Thursday, June 24, 2010

Enough to do - plus more

Things are going pretty well here. All the trees are leafed out and the pastures are lush and the gardens are coming up quite well.

On Tuesday, all of us boys and Dad worked together and brought the chicken pens out to the big field and then brought the second batch of broilers out of the brooder to place in the pens. Jonathan already had the rest of his hens put in with the pullets that were in the netting and the new hoop tractor in the field behind the cows. We brought the bell waterers back to the house for cleaning and scrubbed them up so would be ready to put back in the pens. We put the turkeys out in a separate pen out there too so they have a clean place each day. The chickens are now on their way down the pasture section behind the cows adding their droppings and scratching out the cow pies. Earlier in the year I walked out to inspect the grass where the chickens were moved last year, and it was fun to notice the difference in the grass of where there was chicken manure and where there wasn't. About a foot from where the pen had been, the grass was thin, pale green and about four inches tall, but where the manure was dropped the grass was almost knee high and lush green with barely any space between the individual plants. Hopefully next year we will see a similar increase in fertility in the other field.

On Wednesday, Jonathan, David and I went to work for the insurance agent as we have been doing for quite a few weeks now. If we wanted to, he would hire us to work for him many days a week for $10 an hour, but we can't spare that much time away from home. He has asked us to do odd jobs around his house so we went as usual at 10:00 a.m. After the five or so inches of rain we got the water washed out some landscaping gravel beside his house and so he had a pile of 3/4 inch gravel dumped in his driveway for us to use in replacing the other rock. We used his john deere tractor with loader to move some of the rock and then put in some other six-inch rocks to direct the water down the stream bed and not into the neighbor's lawn. We ended the day by filling in some bare spots in his lawn and adding grass seed so it will grow back. (I just thought I'd add that he's really picky about his lawn, and everything else for that matter, so anywhere there was an inch or so of bare dirt showing we had to put more black dirt and scratch in grass seed. He fertilizes the lawn so it grows, then cuts it so it doesn't grow so tall, then waters it so it doesn't dry out etc. If it were me I'd just . . .)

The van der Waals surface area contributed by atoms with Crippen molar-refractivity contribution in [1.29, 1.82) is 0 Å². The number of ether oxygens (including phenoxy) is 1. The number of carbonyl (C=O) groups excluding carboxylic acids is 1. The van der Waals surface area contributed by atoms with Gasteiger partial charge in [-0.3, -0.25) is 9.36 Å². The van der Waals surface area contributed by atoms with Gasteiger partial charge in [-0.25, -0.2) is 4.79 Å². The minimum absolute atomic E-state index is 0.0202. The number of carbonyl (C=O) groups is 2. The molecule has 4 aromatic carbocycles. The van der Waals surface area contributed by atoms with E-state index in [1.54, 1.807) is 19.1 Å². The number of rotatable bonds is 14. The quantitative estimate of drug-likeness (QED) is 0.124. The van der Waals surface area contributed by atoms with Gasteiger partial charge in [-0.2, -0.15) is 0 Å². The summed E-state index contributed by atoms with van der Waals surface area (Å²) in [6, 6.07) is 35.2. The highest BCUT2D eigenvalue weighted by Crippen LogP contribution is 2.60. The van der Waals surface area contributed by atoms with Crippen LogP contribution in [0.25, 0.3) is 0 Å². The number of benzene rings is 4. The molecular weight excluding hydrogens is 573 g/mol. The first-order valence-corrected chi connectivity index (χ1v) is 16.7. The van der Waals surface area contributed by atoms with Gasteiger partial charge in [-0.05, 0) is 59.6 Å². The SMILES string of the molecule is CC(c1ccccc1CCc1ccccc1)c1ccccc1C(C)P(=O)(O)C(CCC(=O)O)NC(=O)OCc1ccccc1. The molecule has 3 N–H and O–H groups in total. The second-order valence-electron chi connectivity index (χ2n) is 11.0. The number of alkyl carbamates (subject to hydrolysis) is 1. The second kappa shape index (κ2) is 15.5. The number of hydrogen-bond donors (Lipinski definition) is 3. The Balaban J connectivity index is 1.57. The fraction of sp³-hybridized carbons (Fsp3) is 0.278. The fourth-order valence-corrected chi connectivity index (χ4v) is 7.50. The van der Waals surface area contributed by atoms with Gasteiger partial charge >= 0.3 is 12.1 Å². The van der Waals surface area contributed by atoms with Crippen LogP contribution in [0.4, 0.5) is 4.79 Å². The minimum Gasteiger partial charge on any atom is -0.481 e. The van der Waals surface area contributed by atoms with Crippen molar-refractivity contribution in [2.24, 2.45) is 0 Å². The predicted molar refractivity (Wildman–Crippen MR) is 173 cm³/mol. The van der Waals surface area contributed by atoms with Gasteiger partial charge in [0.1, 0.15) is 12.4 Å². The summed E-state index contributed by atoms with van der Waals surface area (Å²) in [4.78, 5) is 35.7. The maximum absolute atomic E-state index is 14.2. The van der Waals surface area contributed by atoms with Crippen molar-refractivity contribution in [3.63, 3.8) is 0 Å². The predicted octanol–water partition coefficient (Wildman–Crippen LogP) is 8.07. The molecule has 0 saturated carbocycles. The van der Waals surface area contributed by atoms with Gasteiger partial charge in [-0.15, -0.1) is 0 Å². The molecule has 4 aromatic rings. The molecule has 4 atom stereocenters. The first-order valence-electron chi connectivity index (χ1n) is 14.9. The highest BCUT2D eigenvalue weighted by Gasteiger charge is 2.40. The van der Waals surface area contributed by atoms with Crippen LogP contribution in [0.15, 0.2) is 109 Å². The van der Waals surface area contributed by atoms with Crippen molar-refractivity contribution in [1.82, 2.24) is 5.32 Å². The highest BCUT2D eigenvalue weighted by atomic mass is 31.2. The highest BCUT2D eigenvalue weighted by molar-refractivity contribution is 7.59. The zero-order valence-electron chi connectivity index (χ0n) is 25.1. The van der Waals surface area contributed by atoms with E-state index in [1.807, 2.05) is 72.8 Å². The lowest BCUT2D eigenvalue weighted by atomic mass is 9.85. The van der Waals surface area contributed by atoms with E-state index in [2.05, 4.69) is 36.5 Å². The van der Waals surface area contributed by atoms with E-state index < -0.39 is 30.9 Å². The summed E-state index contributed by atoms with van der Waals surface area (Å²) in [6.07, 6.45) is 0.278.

Yesterday was a milk pick-up and delivery day. Jonathan went to town about 9:30 a.m. and dropped milk off and eggs to a few people and I got other milk ready for people to pick up later on. Someone came at 10:00 to pick up a gallon of milk and a few dozen eggs (he's a fire chief for a small town in the area), and then later on a man came from Minot to pick up five gallons for him and some other people from Minot (he's a lawyer or something of that sort) and he took a quarter cord of aspen wood along in his truck, and then another lady picked up her share of milk too.

Last night it rained again so the low spots are muddy again. They just started to dry out and now they are all muddy again. David and I got stuck with the truck trying to take a half-tank of water out to the cows so we had to dump it all out in order to get the trailer out. I did get water out there after going a little faster to make it through the wet spot.

I just came in after investigating what the dog was barking at out near the point. The other boys went out on the raft to swim and Samson followed along the shore and found something interesting to play with. I heard him barking the sort of exited bark like he does when he sees something so I ran out there. I found him in the brush rolling after getting sprayed by a skunk! He jumped up and followed after it again when I got there and chased the skunk into a den on the slope of the hill that goes to the lake. I didn't get to see the skunk but the sun was shining down the hole he went down so I could see a kind of vapor/mist coming out of the hole. Not a pleasant sight! I think it is the same skunk that I fired at while we were putting up the goat fence and the same skunk that killed the pullets so I would gladly have shot him this time if he showed himself.

The electricity was off for about a half hour around supper time but now it is on again. We're not sure why it was off but we are glad to have it on again.

That is all for this post,



David said...

It always amazes me what chicken manure can do to a pasture. If you keep getting a lot of rain and are concerned about compacting your pasture by driving on it, I have a thought of what you can do. There is a way to keep the water trough in one place, and make a temporary hot wire lane to the trough. Then you make the paddock open on one side to let the cattle go to water. Once you have this system going it is good to move this water lane to the opposite side of the area you are grazing the next time you move the cattle though this area, this is to eliminate a cow path from forming which looks messy and will become a washout in a heavy rain storm.

Peter said...

Thanks David,
That is what I've already been doing with the water trough and it has kept us from needing to drive on the field. But now that it is getting to the heat of the summer I'm going to be moving the troughs more often to keep it close to the cows. We're quite dependant on the milk from the Jersey and she will drink more water when it is close by her than when she has to walk for a few hundred yards to get a drink.